How about forcing the ball companies to start changing the serial numbers starting now and anything made from this point on cannot have an extra hole? Something easily identifiable. Anything made before and anything already in the bowlers hands is grandfathered in. I know that can get tricky with balls that will overlap the time frame, but there's got to be a better way. Maybe work with the ball companies and try to coincide the change when current ball runs end. 
SpinBowler300

Avatar / Picture

Registered:
Posts: 808
Reply with quote  #13 
You have 2 complete bowling seasons to either get new equipment or have your ball plugged. You can use a balance hole ball until August 1, 2020. So that means you can use your current balls in the 2018-2019 and 2019-2020 seasons.

This will not effect scoring as most houses will simply modify their house shots to bring scoring up to its current levels.


__________________
Fall Leagues: Monday - Five Star Lanes, Tuesday  & Thursday - Astro Lanes.
Balls: Motiv Golden Jackal, Motiv Trident Abyss, Motiv Hydra & Motiv Hyper Sniper. All made in the USA.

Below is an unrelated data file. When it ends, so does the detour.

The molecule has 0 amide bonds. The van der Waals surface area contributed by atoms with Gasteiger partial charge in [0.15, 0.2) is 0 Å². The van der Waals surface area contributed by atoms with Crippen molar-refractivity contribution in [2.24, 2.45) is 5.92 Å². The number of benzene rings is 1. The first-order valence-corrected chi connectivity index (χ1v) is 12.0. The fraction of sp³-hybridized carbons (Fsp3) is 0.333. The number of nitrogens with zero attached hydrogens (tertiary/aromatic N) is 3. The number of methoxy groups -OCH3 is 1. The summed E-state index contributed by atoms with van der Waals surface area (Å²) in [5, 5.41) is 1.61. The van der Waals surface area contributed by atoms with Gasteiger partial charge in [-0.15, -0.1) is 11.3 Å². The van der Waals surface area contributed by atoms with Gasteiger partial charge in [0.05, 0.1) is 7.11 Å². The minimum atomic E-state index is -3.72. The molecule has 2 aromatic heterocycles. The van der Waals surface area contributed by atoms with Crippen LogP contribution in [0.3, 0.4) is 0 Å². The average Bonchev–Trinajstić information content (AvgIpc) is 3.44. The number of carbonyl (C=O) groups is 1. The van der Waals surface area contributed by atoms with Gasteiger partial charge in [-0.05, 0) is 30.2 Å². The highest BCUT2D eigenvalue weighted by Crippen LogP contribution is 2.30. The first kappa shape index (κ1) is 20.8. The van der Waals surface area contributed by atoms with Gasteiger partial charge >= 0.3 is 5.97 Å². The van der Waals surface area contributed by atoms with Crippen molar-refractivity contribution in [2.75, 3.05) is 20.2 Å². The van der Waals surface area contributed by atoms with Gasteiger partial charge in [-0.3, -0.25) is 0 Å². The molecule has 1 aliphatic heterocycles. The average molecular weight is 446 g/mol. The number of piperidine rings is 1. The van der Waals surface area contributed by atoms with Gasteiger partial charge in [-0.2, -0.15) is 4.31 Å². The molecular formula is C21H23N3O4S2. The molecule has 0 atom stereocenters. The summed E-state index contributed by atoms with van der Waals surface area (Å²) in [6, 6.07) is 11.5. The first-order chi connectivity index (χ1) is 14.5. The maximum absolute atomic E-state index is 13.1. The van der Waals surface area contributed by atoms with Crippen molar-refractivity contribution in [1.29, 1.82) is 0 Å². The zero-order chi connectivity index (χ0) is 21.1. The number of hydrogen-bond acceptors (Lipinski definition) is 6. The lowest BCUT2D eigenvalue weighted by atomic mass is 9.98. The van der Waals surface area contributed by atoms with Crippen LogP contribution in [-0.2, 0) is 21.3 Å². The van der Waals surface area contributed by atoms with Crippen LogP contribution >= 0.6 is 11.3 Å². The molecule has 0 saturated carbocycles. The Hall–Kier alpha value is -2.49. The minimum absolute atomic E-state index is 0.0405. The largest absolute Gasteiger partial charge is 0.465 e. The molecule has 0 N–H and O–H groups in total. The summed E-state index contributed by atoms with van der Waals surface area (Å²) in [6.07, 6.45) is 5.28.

Fordman

Registered:
Posts: 3,649
Reply with quote  #14 
Lets have an expert explain why the holes are in the ball in the 1st place.  Are the balls not made correctly or can't the pro shop drill it correctly?
__________________
Shake a Vets hand you owe them.
Dearborn Mi. Home town of Henry Ford
Oldbowler

Registered:
Posts: 290
Reply with quote  #15 
I do understand why some drillings require a balance hole, but only because I have spent many hours studying all aspects of the game since I started bowling again in summer 2014. What I don't get is why eliminate them when the ball will fall within the looser guidelines with the existing hole.

To me that is like having police letting people off with ignoring the speed limit and then raising the posted limit so fewer people are speeding. Catch the violaters, not change the rules.

__________________
Old bowlers never die, they just fade away.
Previous Topic | Next Topic
Print
Reply

Quick Navigation:

Easily create a Forum Website with Website Toolbox.